Oh look - more selective ignoring.Thos are poor analogies because none of them started out as electronic things. Adding the word 'electronic' created a whole new version of that thing.
Not really. They are electronic components, but not electronic devices. A brick is a house component, it is not a house device.But transformers already are electronic.
Yes it does - it tells you that this is not a transformer, it is an electronic transformer.Adding the word 'electronic' tells you nothing new
Yes it does.It doesn't distinguish reliably between a transformer which is an electronic component, and an SMPS.
It might be neither had there already been something called a capacitor and we needed to call it an "electronic capacitor" to distinguish it.It's like saying 'electronic capacitor'. Why does it mean? A capacitor? More than a capacitor? If so, is it functionally identical, or just kinda similar in some ways but not others? Sure, the name is linguistically correct, but at best it is uninformative, and at worst misleading.
I did it not to deny the existence of (in my screenshot) definition #1, but because you were denying the existence of definition #2.You circled a definition like it proved something. So did I. Fair's fair!
I've lost count of the number of times Bernard has. Given how often, in discussions about the wisdom or validity of the term "electronic transformer", he has talked about problems arising from the nature of SMPSs, questioning the idea that the name has no relevance can only be what he is doing.Agreed (did anyone even question thhis?).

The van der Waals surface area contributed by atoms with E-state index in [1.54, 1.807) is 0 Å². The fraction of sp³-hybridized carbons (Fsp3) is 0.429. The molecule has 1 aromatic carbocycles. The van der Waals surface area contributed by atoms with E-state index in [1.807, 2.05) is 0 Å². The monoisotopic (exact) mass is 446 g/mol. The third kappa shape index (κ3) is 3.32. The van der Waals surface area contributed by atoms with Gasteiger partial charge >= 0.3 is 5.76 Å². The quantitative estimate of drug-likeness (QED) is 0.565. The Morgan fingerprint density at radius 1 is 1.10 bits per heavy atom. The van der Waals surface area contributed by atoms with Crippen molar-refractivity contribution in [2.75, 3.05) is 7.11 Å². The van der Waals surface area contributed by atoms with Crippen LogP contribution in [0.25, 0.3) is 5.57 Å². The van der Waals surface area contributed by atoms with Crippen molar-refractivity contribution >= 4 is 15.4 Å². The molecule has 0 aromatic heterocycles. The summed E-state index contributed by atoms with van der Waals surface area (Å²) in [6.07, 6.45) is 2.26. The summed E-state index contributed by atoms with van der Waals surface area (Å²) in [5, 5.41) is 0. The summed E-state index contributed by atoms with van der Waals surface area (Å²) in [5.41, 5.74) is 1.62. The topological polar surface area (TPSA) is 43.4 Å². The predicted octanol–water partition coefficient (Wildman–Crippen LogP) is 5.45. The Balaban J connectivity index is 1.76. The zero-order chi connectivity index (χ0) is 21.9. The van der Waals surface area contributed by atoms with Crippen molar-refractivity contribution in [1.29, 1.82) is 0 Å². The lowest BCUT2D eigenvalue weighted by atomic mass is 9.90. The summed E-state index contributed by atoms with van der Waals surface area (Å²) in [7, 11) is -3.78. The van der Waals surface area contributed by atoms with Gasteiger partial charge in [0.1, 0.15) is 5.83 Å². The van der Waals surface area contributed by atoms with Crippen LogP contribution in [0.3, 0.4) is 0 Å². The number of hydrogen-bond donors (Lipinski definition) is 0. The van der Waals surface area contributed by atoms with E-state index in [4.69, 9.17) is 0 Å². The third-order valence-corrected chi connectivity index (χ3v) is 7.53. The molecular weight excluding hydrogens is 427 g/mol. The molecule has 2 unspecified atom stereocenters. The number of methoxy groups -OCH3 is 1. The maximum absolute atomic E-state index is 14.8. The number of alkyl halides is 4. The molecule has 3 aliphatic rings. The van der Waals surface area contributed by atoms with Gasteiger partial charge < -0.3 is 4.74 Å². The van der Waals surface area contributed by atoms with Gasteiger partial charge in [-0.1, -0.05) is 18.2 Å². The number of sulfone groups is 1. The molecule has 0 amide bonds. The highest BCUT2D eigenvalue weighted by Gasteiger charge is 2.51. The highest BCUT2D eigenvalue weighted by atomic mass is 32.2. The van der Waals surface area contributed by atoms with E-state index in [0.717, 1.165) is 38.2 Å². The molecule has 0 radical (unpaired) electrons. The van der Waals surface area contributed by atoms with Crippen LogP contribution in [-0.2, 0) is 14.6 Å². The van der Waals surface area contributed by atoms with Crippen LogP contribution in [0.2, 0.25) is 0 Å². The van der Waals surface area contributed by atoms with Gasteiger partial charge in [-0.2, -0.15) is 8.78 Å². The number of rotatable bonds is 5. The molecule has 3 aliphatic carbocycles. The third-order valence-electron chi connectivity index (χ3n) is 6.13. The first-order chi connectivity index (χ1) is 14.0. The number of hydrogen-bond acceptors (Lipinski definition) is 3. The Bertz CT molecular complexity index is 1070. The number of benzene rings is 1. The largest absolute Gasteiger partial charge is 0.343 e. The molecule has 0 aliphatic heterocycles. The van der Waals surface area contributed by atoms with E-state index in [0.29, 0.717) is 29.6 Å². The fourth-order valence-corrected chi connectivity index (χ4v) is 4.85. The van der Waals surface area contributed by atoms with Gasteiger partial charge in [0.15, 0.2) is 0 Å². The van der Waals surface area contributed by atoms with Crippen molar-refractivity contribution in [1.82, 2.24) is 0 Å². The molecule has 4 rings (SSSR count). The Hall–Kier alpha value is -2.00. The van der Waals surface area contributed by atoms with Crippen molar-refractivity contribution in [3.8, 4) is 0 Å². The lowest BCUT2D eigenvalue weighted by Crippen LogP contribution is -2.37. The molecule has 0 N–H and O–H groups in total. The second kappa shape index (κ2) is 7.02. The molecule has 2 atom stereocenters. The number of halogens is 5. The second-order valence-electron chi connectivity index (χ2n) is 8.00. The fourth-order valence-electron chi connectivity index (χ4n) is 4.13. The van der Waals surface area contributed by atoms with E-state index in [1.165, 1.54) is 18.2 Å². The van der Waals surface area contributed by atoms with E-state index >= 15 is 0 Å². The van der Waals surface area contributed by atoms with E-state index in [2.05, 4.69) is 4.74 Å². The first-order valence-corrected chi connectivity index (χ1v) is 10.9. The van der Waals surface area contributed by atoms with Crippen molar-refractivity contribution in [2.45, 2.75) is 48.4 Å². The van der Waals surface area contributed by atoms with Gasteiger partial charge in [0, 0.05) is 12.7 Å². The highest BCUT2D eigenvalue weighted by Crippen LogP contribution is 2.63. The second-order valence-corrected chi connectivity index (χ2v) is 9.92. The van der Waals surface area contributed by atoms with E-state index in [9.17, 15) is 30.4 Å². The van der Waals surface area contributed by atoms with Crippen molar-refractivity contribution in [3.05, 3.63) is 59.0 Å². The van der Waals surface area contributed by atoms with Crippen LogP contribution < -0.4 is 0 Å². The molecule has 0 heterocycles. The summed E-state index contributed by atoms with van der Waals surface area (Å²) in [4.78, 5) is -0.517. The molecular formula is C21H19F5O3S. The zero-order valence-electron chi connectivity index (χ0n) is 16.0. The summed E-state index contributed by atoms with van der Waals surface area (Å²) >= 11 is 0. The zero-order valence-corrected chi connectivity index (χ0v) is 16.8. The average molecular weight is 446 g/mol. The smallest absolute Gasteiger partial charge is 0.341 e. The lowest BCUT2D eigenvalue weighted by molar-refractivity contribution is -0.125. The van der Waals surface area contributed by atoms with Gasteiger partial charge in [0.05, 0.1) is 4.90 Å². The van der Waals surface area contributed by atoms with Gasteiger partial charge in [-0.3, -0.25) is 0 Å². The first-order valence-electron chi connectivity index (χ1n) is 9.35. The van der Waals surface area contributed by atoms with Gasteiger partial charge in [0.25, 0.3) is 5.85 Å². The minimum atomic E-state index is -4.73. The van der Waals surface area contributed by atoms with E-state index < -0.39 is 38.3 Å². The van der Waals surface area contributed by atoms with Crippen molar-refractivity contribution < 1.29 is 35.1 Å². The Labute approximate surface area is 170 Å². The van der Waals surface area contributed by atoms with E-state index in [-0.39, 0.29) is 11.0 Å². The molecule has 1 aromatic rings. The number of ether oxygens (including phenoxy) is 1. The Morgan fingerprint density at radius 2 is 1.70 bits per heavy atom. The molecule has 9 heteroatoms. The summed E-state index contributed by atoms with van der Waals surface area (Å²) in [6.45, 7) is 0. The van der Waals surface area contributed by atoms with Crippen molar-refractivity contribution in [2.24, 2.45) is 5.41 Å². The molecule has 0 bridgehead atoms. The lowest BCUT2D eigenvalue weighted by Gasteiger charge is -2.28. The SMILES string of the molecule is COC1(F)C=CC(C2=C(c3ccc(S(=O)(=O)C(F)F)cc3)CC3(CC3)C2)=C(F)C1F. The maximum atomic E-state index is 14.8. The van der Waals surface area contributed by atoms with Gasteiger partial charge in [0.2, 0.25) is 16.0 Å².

You think?But they'd be much less likely to assume they're the same thing, if they have more unique names. They'd be morely likely to find out more information before forging ahead with either device. As the Americans say, they would "get a clue".
So can we assume that you are happy with the term "bus conductor"?
You can't do anything about the fact that small SMPSs packaged and sold to be used to power ELV lights ARE called "electronic transformers" either, but that doesn't seem to stop you wasting your time complaining about it.Please take your complaints about the meanings of words to the editors or lexicographers working for the publishers of dictionaries, for I can do nothing about them.
Within half an hour of me posting that someone went and anonymously added a value judgement to the Wikipedia article on switched mode power supplies.
I am not sure what the point of that is
The original electromagnetic induction voltage transformers were/are not electronic.
Yes they are. All electrical circuit components are electronic by definition*"of, relating to, or utilizing devices constructed or working by the methods or principles of electronics".
No, they aren't.
"Transformer, hmm? Great, sounds like what I need. Doesn't say 'electronic' on it, but all these plastic cubes are electronic, right?"...buys wrong device.
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